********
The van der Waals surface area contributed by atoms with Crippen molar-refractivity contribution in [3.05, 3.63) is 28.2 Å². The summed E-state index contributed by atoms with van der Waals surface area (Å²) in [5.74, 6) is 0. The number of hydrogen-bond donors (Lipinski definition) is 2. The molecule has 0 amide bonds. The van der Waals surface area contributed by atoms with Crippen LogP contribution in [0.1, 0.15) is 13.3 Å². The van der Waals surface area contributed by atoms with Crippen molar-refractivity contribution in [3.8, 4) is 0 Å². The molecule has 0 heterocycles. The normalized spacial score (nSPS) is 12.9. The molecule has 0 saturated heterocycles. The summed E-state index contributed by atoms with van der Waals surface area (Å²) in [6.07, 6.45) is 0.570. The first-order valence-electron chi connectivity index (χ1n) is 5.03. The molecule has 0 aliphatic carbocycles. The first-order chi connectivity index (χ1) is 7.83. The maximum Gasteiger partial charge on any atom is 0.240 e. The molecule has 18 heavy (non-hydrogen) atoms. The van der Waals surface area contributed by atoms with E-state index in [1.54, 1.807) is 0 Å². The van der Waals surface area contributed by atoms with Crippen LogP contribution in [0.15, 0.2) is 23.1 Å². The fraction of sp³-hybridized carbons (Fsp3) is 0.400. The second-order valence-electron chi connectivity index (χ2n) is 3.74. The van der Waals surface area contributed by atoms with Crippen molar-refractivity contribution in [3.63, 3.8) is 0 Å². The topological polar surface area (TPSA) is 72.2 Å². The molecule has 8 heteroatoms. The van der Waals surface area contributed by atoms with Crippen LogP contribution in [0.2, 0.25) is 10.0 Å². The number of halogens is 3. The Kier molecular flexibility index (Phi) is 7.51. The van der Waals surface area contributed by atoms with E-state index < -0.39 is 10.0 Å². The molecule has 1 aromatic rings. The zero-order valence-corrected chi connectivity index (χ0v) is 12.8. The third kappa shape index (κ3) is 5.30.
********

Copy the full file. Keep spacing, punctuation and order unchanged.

The van der Waals surface area contributed by atoms with Crippen molar-refractivity contribution in [3.05, 3.63) is 28.2 Å². The summed E-state index contributed by atoms with van der Waals surface area (Å²) in [5.74, 6) is 0. The number of hydrogen-bond donors (Lipinski definition) is 2. The molecule has 0 amide bonds. The van der Waals surface area contributed by atoms with Crippen LogP contribution in [0.1, 0.15) is 13.3 Å². The van der Waals surface area contributed by atoms with Crippen molar-refractivity contribution in [3.8, 4) is 0 Å². The molecule has 0 heterocycles. The normalized spacial score (nSPS) is 12.9. The molecule has 0 saturated heterocycles. The summed E-state index contributed by atoms with van der Waals surface area (Å²) in [6.07, 6.45) is 0.570. The first-order valence-electron chi connectivity index (χ1n) is 5.03. The molecule has 0 aliphatic carbocycles. The first-order chi connectivity index (χ1) is 7.83. The maximum Gasteiger partial charge on any atom is 0.240 e. The molecule has 18 heavy (non-hydrogen) atoms. The van der Waals surface area contributed by atoms with E-state index in [1.54, 1.807) is 0 Å². The van der Waals surface area contributed by atoms with Crippen LogP contribution in [0.15, 0.2) is 23.1 Å². The fraction of sp³-hybridized carbons (Fsp3) is 0.400. The second-order valence-electron chi connectivity index (χ2n) is 3.74. The van der Waals surface area contributed by atoms with Crippen molar-refractivity contribution in [3.63, 3.8) is 0 Å². The topological polar surface area (TPSA) is 72.2 Å². The molecule has 8 heteroatoms. The van der Waals surface area contributed by atoms with Crippen LogP contribution in [0.2, 0.25) is 10.0 Å². The number of halogens is 3. The Kier molecular flexibility index (Phi) is 7.51. The van der Waals surface area contributed by atoms with E-state index < -0.39 is 10.0 Å². The molecule has 1 aromatic rings. The zero-order valence-corrected chi connectivity index (χ0v) is 12.8. The third kappa shape index (κ3) is 5.30.